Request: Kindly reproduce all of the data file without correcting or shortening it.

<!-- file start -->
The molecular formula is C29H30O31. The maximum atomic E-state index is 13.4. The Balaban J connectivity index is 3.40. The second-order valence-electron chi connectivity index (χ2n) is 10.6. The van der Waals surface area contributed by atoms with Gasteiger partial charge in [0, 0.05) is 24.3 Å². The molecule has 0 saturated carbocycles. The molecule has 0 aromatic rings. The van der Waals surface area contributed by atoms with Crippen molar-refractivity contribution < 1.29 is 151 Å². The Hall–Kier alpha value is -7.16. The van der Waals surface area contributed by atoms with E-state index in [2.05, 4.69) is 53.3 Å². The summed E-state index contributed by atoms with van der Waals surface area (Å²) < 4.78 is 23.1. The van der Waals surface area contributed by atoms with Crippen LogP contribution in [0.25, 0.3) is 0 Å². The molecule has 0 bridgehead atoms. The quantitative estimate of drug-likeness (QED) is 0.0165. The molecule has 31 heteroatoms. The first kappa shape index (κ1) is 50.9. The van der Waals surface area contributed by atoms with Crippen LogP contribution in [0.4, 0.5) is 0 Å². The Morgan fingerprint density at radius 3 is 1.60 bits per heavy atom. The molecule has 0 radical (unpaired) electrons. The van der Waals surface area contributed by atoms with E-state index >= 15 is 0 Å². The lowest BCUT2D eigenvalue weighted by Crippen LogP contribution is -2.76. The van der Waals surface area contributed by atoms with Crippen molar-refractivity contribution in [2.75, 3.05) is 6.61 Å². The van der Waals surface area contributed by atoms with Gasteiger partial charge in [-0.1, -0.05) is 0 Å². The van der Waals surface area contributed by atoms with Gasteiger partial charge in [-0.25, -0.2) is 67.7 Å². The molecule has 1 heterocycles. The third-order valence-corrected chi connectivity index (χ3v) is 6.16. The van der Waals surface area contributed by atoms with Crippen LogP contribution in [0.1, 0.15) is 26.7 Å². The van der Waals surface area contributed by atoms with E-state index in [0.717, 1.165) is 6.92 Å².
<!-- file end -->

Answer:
The molecular formula is C29H30O31. The maximum atomic E-state index is 13.4. The Balaban J connectivity index is 3.40. The second-order valence-electron chi connectivity index (χ2n) is 10.6. The van der Waals surface area contributed by atoms with Gasteiger partial charge in [0, 0.05) is 24.3 Å². The molecule has 0 saturated carbocycles. The molecule has 0 aromatic rings. The van der Waals surface area contributed by atoms with Crippen molar-refractivity contribution < 1.29 is 151 Å². The Hall–Kier alpha value is -7.16. The van der Waals surface area contributed by atoms with E-state index in [2.05, 4.69) is 53.3 Å². The summed E-state index contributed by atoms with van der Waals surface area (Å²) < 4.78 is 23.1. The van der Waals surface area contributed by atoms with Crippen LogP contribution in [0.25, 0.3) is 0 Å². The molecule has 0 bridgehead atoms. The quantitative estimate of drug-likeness (QED) is 0.0165. The molecule has 31 heteroatoms. The first kappa shape index (κ1) is 50.9. The van der Waals surface area contributed by atoms with Crippen LogP contribution in [0.4, 0.5) is 0 Å². The Morgan fingerprint density at radius 3 is 1.60 bits per heavy atom. The molecule has 0 radical (unpaired) electrons. The van der Waals surface area contributed by atoms with E-state index >= 15 is 0 Å². The lowest BCUT2D eigenvalue weighted by Crippen LogP contribution is -2.76. The van der Waals surface area contributed by atoms with Crippen molar-refractivity contribution in [2.75, 3.05) is 6.61 Å². The van der Waals surface area contributed by atoms with Gasteiger partial charge in [-0.1, -0.05) is 0 Å². The van der Waals surface area contributed by atoms with Gasteiger partial charge in [-0.25, -0.2) is 67.7 Å². The molecule has 1 heterocycles. The third-order valence-corrected chi connectivity index (χ3v) is 6.16. The van der Waals surface area contributed by atoms with Crippen LogP contribution in [0.1, 0.15) is 26.7 Å². The van der Waals surface area contributed by atoms with E-state index in [0.717, 1.165) is 6.92 Å².